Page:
Old Delhi
January 5, 2019
Liz Conkey

A collection of rickshaws line up for us to choose which will take us through Old Delhi.

A video from my perspective while we bump along the uneven streets.

Delhi is packed with bazaars of food vendors, eye doctors, clothes stitchers and men selling fronts and vegetables of all kinds. We are careful to weave through cows, wild dogs, and goats.

Squeezing into the stone hard seat of the rickshaw, sitting thigh to thigh next to Iain, we bump, crash and sway through the stony streets of Delhi; our faces are blasted with dirty, smokey, curry-scented air and we are met with several stares and inquisitive looks.

Stark First Exposure to the Pluralism of India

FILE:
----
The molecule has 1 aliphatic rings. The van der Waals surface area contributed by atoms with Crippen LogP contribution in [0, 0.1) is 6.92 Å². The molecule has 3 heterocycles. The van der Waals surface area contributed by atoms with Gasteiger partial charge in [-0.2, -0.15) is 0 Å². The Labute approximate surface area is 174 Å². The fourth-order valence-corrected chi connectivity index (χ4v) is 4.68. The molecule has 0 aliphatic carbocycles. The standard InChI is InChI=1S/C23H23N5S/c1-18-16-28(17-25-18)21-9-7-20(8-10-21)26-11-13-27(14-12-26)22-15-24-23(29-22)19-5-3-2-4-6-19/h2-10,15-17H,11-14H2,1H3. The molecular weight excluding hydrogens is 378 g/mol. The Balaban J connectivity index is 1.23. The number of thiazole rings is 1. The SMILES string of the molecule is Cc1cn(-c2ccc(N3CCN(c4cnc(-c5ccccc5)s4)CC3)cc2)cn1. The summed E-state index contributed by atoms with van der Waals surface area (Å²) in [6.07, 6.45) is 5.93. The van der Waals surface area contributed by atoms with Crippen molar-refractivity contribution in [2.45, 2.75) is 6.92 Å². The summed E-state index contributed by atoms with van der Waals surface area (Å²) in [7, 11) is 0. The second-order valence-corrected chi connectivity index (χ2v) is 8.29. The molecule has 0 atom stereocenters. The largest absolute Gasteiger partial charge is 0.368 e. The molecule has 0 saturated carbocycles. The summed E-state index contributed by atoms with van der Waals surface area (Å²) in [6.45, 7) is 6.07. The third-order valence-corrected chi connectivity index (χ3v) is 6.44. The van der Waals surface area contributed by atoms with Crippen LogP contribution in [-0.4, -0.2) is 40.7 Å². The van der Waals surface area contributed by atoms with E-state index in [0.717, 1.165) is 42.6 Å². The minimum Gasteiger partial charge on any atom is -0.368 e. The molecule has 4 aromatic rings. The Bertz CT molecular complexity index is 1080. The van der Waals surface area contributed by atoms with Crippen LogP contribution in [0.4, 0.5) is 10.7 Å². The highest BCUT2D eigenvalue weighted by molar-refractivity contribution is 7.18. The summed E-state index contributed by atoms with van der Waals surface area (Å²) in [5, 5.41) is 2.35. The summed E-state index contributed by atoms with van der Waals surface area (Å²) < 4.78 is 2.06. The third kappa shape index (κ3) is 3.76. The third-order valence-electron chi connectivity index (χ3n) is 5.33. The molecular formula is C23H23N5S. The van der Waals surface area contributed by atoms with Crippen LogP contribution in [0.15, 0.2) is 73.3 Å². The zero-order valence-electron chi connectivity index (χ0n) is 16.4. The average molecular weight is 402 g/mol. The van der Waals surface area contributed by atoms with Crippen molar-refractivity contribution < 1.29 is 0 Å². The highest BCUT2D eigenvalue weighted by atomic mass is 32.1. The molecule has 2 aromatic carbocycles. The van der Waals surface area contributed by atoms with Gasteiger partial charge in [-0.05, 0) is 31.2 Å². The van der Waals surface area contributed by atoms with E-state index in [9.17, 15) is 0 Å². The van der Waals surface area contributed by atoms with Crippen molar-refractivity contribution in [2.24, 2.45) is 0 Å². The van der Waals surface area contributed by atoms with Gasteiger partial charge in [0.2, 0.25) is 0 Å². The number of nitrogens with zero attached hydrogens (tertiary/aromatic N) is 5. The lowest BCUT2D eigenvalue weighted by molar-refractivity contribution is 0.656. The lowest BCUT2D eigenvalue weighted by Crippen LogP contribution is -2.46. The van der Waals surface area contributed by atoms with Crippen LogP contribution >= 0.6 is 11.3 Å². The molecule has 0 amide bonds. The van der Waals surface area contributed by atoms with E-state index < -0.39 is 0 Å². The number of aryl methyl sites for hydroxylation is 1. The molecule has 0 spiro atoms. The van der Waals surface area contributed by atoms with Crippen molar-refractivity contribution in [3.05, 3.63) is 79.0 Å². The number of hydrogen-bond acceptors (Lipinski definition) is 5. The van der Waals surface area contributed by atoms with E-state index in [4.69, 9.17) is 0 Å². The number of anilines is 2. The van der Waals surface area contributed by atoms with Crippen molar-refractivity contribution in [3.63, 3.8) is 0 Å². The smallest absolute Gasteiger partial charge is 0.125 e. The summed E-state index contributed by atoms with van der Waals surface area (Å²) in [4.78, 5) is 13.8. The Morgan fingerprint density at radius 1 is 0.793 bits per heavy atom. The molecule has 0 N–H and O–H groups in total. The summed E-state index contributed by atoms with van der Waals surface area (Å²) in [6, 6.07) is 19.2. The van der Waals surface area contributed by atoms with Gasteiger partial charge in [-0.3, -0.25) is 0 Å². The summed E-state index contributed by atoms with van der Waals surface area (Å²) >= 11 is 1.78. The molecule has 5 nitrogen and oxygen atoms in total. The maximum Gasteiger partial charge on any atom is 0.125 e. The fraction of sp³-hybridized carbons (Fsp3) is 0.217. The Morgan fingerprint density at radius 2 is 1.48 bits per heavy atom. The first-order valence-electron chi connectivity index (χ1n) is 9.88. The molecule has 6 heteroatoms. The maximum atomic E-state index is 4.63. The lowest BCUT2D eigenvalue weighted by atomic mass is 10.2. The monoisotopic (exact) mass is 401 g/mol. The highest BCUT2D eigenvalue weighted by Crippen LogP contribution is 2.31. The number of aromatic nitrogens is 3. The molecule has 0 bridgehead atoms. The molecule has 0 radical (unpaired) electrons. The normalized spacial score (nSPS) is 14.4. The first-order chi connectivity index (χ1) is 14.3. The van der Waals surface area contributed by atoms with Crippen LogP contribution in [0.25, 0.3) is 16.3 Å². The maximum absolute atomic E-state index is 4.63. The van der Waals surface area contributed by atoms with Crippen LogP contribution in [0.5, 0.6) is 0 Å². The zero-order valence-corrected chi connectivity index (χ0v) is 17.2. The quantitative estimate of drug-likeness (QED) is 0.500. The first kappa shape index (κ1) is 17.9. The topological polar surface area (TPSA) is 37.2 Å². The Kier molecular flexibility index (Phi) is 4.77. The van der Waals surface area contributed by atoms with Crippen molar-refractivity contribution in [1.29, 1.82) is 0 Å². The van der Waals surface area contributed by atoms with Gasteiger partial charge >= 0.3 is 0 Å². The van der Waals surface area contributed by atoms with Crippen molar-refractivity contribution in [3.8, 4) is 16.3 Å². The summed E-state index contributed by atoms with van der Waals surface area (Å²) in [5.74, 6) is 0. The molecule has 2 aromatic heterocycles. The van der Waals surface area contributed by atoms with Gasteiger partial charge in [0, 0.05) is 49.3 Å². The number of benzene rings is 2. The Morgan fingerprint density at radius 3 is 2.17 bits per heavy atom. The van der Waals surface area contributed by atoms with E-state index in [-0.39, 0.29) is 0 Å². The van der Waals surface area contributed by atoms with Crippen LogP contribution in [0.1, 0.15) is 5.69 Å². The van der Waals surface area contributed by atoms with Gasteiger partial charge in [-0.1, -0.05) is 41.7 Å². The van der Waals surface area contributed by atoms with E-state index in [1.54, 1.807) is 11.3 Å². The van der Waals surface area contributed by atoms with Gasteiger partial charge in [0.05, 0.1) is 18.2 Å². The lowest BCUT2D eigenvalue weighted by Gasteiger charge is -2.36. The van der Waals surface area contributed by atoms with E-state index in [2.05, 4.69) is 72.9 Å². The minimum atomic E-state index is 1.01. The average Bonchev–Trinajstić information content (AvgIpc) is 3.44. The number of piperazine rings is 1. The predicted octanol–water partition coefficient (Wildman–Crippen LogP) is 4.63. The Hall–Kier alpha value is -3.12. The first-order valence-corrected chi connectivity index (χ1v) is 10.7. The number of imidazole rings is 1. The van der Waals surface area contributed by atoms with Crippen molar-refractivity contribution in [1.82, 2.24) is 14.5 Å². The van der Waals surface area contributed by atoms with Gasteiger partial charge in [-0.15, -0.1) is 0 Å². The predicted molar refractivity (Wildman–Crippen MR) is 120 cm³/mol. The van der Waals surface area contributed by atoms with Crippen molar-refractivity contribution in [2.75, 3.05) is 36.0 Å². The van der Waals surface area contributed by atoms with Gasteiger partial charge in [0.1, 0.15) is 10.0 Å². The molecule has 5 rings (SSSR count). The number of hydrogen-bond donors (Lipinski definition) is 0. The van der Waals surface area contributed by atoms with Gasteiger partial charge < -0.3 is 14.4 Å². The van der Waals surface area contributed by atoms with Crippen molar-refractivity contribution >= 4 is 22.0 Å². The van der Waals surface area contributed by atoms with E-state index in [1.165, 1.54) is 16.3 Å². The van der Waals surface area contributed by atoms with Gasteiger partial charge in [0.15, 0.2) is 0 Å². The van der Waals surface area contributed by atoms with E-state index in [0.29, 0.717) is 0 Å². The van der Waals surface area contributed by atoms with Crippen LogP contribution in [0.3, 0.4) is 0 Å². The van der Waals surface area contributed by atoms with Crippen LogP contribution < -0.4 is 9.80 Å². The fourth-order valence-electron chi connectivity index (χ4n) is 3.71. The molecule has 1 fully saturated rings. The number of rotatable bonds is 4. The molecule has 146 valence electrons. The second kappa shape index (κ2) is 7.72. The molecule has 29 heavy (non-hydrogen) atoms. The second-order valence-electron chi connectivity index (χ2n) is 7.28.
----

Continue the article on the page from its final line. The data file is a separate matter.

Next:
Forewarned by our first tour guide of India, Push, that we would encounter a city sprawling with people who only appear busy, we walked through Old Delhi interpreting the adamant merchants and cyclers as people putting on a sort of act. Approaching the collection of rickshaws, Iain and I chose one and squeezed onto the small bench while our cyclist scrambled on and began pedaling. The first thing I noticed–aside from the absolute insanity that was the somehow orderly chaos we wove through–were the stares. White Americans clad in American clothing which covered our money belts full of rupees, we passed women who held babies and asked for change and men skinny down to the bone trying to sell peppers or oranges. The ride was an exceedingly invigorating and enthralling first encounter with India, however, the excitement was broken continuously by a feeling which told me that it was wrong for me to be enjoying it. The feeling was a stark wake-up call informing me that I was not in the country with a simple and easy task of tourism. Instead, I was beginning a journey of exceedingly challenging juxtaposition of all that is normative to me in my life with that of those who live different lives according to their caste, their profession, their religion, their socioeconomic standing and so much more. It is important to note this feeling of uneasiness and feeling that we are out of place. Noticing our privilege, we are humbled and our attention is drawn back to the central aim of our visit to India: to gain a greater understanding of the pluralism in India, both religious and cultural.